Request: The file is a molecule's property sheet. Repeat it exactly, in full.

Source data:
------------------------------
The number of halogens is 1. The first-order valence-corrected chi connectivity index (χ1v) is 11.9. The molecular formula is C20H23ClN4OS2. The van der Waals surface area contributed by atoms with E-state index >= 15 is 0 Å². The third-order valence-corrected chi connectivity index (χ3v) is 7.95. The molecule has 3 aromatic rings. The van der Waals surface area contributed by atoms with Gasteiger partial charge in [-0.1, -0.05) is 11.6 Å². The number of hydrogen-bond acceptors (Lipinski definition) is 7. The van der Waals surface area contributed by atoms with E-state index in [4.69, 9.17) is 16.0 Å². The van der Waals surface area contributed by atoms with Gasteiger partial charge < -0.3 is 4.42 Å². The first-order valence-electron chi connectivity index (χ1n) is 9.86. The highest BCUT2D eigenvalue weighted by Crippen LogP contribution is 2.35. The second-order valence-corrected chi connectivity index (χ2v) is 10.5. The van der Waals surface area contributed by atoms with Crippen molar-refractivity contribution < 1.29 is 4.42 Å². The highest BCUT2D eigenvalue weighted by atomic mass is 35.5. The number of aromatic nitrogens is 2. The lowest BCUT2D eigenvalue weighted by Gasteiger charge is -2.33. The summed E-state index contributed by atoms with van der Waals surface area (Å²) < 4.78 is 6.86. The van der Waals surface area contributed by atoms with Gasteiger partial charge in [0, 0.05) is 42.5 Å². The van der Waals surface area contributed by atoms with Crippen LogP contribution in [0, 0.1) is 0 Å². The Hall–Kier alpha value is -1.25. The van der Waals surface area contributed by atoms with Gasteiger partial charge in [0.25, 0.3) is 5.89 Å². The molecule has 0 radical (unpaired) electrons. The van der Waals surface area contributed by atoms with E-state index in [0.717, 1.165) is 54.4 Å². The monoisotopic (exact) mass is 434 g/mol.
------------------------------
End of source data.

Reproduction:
The number of halogens is 1. The first-order valence-corrected chi connectivity index (χ1v) is 11.9. The molecular formula is C20H23ClN4OS2. The van der Waals surface area contributed by atoms with E-state index >= 15 is 0 Å². The third-order valence-corrected chi connectivity index (χ3v) is 7.95. The molecule has 3 aromatic rings. The van der Waals surface area contributed by atoms with Gasteiger partial charge in [-0.1, -0.05) is 11.6 Å². The number of hydrogen-bond acceptors (Lipinski definition) is 7. The van der Waals surface area contributed by atoms with E-state index in [4.69, 9.17) is 16.0 Å². The van der Waals surface area contributed by atoms with Gasteiger partial charge < -0.3 is 4.42 Å². The first-order valence-electron chi connectivity index (χ1n) is 9.86. The highest BCUT2D eigenvalue weighted by Crippen LogP contribution is 2.35. The second-order valence-corrected chi connectivity index (χ2v) is 10.5. The van der Waals surface area contributed by atoms with Crippen molar-refractivity contribution < 1.29 is 4.42 Å². The highest BCUT2D eigenvalue weighted by atomic mass is 35.5. The number of aromatic nitrogens is 2. The lowest BCUT2D eigenvalue weighted by Gasteiger charge is -2.33. The summed E-state index contributed by atoms with van der Waals surface area (Å²) < 4.78 is 6.86. The van der Waals surface area contributed by atoms with Gasteiger partial charge in [0, 0.05) is 42.5 Å². The van der Waals surface area contributed by atoms with Crippen LogP contribution in [0, 0.1) is 0 Å². The Hall–Kier alpha value is -1.25. The van der Waals surface area contributed by atoms with Gasteiger partial charge in [0.25, 0.3) is 5.89 Å². The molecule has 0 radical (unpaired) electrons. The van der Waals surface area contributed by atoms with E-state index in [0.717, 1.165) is 54.4 Å². The monoisotopic (exact) mass is 434 g/mol.